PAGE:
Small but Mighty: Manufacturers Detail the Smallest Skid Steers on the Market in 2024


While it seems like compact machinery like skid steers and CTLs keeps getting bigger, there’s certainly a need for smaller machines. We recently surveyed a handful of top skid steer manufacturers to detail their smallest models and give advice for purchasing and maintaining these machines. Enjoy!

John Deere

Emily Pagura, Solutions Marketing Manager

John Deere 316GR skid steer

Advice: When looking to purchase a skid steer loader, customers should evaluate their full fleets to best determine which model would be the right fit. While comparing machine options and features, we encourage customers to rely on their dealers to help them navigate the equipment selection and purchasing process. As a dedicated partner to customers, it is crucial for dealers to provide counsel for customers as they make decisions that will impact their business. Additionally, the full John Deere skid steer loader lineup is compatible with an extensive portfolio of attachments options, which expand the capabilities of these machines, making them more powerful and versatile on the job. Fleet owners are always looking for ways to continue to optimize their machines, and we highly encourage those customers to look into adding attachments to their fleet as a way to boost overall machine versatility and jobsite productivity.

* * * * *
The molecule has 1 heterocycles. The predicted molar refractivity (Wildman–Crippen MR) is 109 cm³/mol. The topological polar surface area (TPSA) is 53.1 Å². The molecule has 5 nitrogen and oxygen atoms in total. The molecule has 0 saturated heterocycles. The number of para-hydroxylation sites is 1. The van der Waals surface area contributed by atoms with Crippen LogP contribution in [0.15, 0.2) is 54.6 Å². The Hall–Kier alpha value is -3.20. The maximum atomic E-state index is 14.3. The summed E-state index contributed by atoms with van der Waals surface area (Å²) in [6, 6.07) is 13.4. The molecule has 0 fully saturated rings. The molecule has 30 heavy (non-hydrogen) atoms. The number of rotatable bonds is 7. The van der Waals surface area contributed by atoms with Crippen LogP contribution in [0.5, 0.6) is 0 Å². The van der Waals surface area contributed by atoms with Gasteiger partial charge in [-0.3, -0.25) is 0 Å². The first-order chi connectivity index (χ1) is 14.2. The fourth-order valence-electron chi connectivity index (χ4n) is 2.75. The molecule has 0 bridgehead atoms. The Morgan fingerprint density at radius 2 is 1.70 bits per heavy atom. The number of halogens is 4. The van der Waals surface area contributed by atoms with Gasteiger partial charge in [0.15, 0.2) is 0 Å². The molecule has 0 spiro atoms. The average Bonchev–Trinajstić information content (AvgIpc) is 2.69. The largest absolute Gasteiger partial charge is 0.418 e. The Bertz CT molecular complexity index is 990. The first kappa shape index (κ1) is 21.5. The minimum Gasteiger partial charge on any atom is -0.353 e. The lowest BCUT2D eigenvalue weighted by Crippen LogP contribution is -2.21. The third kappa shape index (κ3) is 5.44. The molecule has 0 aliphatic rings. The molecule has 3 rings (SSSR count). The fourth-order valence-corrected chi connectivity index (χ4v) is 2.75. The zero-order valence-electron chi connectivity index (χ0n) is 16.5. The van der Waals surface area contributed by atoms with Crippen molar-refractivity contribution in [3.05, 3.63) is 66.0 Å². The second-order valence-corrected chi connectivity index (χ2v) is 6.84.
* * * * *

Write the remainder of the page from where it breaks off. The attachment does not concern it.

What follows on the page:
Product Spotlight: The John Deere 316GR skid steer is a do-it-all machine. When you need small equipment that can rise high, master heavy loads and deliver impressive boom-and bucket breakout forces, the 316GR is the machine for the job at hand. Offering a radial boom configuration, amped-up performance and a wide range of attachment options, this model was designed to elevate your bottom line. The radial-lift boom provides generous reach at mid-range lift heights and enables the 316GR to excel at digging, grading and backfilling applications. This compact model is also easy to trailer behind a standard pickup truck using the convenient front and rear tie-downs. In addition, its heavy-duty tire option slims the 316GR down to a narrow 60-in. width. Lastly, the large cab entryway with swing-out door, generous foot- and legroom, sealing and pressurization to minimize dust and noise and adjustable high back sculpted seat optimize operator comfort on the job.


Julie Portillo, Marketing Manager

Bobcat 570 skid steer

Advice: Machine wear and tear are inevitable for any piece of equipment. Fortunately, there are plenty of steps you can take to extend the lifespan of your skid steer loader. One of the best ways to care for your machine is by completing daily maintenance. By regularly checking fluid levels, inspecting the various moving parts and examining tires for any uneven tread or incorrect air pressure, you’ll be able to avoid potential issues. Additionally, replacing the engine and hydraulic fluids at recommended intervals will save you future headaches and keep your skid steer in top working order. Finally, staying within the recommended operating limits and using approved attachments will help keep your loader in tip-top shape. With these tips, along with proactive maintenance, you’ll be able to improve efficiency, reduce unplanned downtime and expenses and increase the resale value of your equipment.